Dan, Thanks for your effort in clarifying up my misconception of harmonic distortion, IMD, splatter and all that. It is very educational. I believe I learned all these long time ago but over time it proves that some have disappeared from me. Much of the remaining are based on my knowledge from audio amplifiers as my other current hobby. In audio amplifiers there is another distortion called TIM caused by bandwidth and rise time of the amp.

Now, I think I have got the correct concept of splatter. I would like to get a little clearer about IMD and harmonic distortion. I think I am safe to say harmonic distortion is a result of signal clipping by the amplifier and IMD is caused by the non-linearity of the amplifier. Harmonic distortion produces multiples of the base frequency as harmonics. IMD on the other hand produces sum and difference between two or more different base frequencies and multiples of these sum and differences.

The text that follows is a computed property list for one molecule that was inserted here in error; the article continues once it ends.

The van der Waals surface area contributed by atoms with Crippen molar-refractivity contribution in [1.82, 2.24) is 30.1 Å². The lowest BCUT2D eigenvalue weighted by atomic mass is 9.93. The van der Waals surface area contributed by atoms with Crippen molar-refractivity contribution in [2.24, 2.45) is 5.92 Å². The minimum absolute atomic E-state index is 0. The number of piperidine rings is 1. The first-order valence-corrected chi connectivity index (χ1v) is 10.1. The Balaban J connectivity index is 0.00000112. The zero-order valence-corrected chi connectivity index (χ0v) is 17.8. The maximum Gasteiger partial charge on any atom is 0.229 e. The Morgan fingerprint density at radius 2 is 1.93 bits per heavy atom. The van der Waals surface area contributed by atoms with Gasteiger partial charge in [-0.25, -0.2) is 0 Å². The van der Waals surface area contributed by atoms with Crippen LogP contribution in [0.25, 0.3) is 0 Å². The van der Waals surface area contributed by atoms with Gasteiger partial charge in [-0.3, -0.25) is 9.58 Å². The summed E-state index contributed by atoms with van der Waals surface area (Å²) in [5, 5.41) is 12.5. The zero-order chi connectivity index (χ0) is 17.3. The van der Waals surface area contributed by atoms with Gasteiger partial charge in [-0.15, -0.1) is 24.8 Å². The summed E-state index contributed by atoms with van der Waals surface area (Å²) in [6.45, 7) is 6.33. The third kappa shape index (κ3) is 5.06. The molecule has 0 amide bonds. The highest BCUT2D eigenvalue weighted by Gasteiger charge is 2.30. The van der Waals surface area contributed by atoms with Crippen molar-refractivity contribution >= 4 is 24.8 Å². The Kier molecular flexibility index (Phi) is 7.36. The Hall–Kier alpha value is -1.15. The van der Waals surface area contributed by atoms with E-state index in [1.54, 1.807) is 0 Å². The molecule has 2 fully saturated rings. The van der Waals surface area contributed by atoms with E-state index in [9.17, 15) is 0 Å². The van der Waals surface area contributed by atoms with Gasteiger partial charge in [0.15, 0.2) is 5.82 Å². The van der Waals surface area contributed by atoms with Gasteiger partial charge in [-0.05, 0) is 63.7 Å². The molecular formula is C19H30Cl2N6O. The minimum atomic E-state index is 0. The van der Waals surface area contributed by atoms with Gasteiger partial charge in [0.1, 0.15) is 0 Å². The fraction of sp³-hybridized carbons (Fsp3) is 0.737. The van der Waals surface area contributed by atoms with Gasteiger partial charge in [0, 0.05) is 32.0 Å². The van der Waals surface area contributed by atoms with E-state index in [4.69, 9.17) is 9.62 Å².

Well, somehow deep in my memory I remember been taught that all these distortions (HD and IMD) are both caused by the non-linear property of an amplifier. I would like to clarify if this is a correct concept.

I have no question that IMD is caused by non-linearity of an amp. I understand that signal clipping or crossover error of class B and C amplifiers cause harmonic distortion. But aren't clipping and crossover error are special cases of non-linearity of amplifiers? There is always some amount of harmonic distortion even in class A amplifiers. There is no amplifier that is perfectly linear. When an amp is over driven it causes the amp to shift to a more non-linear operating point (causes clipping as an example).  It not only produces much worse IMD it produces more harmonic distortion too.